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Links from past few days

January 21, 2012

My consulting in the North Country required early morning travel and not much time to check into education news. Here’s a quick synopsis of some of the blog-worthy articles:

Socio-economic segregation is flagged in this Common Dreams post by Jim Horn. The article lambastes the privatization movement as well as our policy-makers unwillingness to face the fact that low soci0-economic status can drag a school’s performance down and limit the opportunities for upward mobility for students attending those low SES schools.

A Florida legislator floated the idea of a state funded online university for the near future, noting that 51% of the 300,000 students in FLA have taken an online course. Sorry to be suspicious… but… I can’t help thinking the motives behind a FLA legislator’s embrace of online learning is the lower cost… as noted in the first link! Thanks to Jeff Silbert for forwarding this article from the Miami Herald

Performance Assessment is making a comeback, thanks to Race to the Top according to an article in E-classroom News. I am heartened that this is happening… but am skeptical that Race to the Top’s emphasis on snapshot tests administered to age-level cohorts meshes with formative assessment…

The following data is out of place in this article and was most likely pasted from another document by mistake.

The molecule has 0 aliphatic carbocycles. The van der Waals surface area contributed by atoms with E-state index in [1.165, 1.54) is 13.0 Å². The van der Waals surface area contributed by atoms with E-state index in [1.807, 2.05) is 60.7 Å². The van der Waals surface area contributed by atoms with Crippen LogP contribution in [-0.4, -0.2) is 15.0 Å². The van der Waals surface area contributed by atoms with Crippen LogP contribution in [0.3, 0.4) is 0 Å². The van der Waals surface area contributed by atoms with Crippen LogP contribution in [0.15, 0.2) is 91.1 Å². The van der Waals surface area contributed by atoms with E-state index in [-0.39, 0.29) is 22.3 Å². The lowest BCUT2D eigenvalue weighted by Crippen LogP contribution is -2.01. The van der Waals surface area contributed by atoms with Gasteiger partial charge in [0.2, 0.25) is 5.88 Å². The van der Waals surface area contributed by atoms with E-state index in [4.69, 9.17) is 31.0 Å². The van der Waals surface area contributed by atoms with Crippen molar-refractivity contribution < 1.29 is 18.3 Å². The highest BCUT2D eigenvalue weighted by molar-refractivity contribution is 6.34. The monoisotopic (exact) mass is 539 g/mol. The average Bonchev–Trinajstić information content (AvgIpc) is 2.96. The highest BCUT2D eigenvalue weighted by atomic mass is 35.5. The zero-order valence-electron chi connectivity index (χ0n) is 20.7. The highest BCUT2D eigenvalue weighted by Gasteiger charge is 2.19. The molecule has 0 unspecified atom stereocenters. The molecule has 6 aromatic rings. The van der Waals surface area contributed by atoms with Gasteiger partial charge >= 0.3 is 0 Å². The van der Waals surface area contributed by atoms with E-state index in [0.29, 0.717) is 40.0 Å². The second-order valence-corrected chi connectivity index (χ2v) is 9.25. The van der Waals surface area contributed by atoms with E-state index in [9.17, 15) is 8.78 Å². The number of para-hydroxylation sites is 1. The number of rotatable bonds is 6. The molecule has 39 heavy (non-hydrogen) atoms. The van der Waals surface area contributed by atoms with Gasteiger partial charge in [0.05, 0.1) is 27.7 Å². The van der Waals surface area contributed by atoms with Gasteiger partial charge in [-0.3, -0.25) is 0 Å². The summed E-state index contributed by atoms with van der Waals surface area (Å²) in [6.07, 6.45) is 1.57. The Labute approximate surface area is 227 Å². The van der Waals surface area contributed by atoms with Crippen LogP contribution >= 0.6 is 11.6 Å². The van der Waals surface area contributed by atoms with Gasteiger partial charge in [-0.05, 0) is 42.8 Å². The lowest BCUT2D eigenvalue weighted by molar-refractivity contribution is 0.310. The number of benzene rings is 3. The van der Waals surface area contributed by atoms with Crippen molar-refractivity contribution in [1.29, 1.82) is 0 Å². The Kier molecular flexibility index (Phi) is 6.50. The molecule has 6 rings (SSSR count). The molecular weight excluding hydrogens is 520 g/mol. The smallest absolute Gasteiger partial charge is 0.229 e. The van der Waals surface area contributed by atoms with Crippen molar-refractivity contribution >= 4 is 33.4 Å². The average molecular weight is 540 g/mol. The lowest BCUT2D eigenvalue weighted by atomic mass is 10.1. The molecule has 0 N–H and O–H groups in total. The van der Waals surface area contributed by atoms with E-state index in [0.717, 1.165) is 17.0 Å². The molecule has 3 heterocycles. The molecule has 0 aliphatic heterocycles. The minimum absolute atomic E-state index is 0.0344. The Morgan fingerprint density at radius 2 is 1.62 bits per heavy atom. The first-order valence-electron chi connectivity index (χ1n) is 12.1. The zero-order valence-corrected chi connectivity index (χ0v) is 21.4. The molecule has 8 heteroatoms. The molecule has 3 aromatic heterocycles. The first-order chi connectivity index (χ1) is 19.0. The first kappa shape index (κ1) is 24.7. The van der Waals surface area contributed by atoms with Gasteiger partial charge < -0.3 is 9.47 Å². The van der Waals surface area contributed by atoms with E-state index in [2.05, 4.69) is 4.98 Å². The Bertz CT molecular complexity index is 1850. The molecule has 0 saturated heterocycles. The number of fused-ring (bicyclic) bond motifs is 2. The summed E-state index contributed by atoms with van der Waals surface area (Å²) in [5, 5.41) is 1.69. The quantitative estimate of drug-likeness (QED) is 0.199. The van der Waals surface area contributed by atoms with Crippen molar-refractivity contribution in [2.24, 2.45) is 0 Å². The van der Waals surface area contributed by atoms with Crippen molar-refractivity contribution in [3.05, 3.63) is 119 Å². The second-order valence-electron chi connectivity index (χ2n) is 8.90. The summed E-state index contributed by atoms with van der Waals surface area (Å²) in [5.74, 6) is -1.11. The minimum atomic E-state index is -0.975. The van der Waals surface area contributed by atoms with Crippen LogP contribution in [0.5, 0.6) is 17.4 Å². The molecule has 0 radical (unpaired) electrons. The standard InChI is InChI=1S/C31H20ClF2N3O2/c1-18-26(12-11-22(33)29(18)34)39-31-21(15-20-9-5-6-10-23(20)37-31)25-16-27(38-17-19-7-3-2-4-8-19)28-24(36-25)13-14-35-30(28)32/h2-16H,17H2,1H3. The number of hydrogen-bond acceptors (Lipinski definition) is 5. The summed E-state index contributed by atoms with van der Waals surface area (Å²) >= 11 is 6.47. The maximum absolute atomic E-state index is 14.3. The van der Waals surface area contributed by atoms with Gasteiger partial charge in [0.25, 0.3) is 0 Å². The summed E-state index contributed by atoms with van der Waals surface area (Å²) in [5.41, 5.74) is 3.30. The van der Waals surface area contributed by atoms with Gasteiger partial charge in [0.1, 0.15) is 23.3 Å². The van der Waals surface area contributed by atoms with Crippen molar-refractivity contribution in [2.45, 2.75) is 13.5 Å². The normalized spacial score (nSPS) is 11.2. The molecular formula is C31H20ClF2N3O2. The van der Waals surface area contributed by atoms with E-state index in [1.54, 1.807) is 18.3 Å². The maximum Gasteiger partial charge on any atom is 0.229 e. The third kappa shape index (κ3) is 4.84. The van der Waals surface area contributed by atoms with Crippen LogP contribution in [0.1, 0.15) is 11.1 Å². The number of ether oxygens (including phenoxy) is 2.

“Flipped instruction” is officially mainstream: CNN is on it! I’m forwarding this link to the North Country Education Services leadership team who just received a $497,000 video-conferencing grant… this looks like a good way to make use of that money. What is “flipped instruction?”: in a nutshell, it’s when the kids learn the content on their own using technology and the teachers guide the students through learning activities based on the independent learning… The flip? The lecture happens at home, the “homework” happens in school…

Law services in schools, another possible interagency opportunity! This article, about a lawyer turned educator provides some interesting ideas on how it might be possible to provide legal aid to needy parents through the schools.

Teacher evaluation blues: NY teachers and the governor continue to debate the components of a state-wide teacher evaluation plan. It appears that everyone agrees that 40% will be based on “test scores” and 60% will be based on “observations”. The sticking point appears to be appeals. I remain skeptical. How are teachers in non-self-contained classrooms going to be tested? How many and what kind of observations will be required? Who on earth is going to do them? The politicians continue to berate teachers for the bad performance of students, cut funds to the safety nets that support kids who need it, and fail to do anything about the funding inequities… I think the unions are engaging in passive aggressive behavior here: agreeing to a system that cannot be implemented fairly and rationally while politicians score points for their “tough stands on behalf of the children”…

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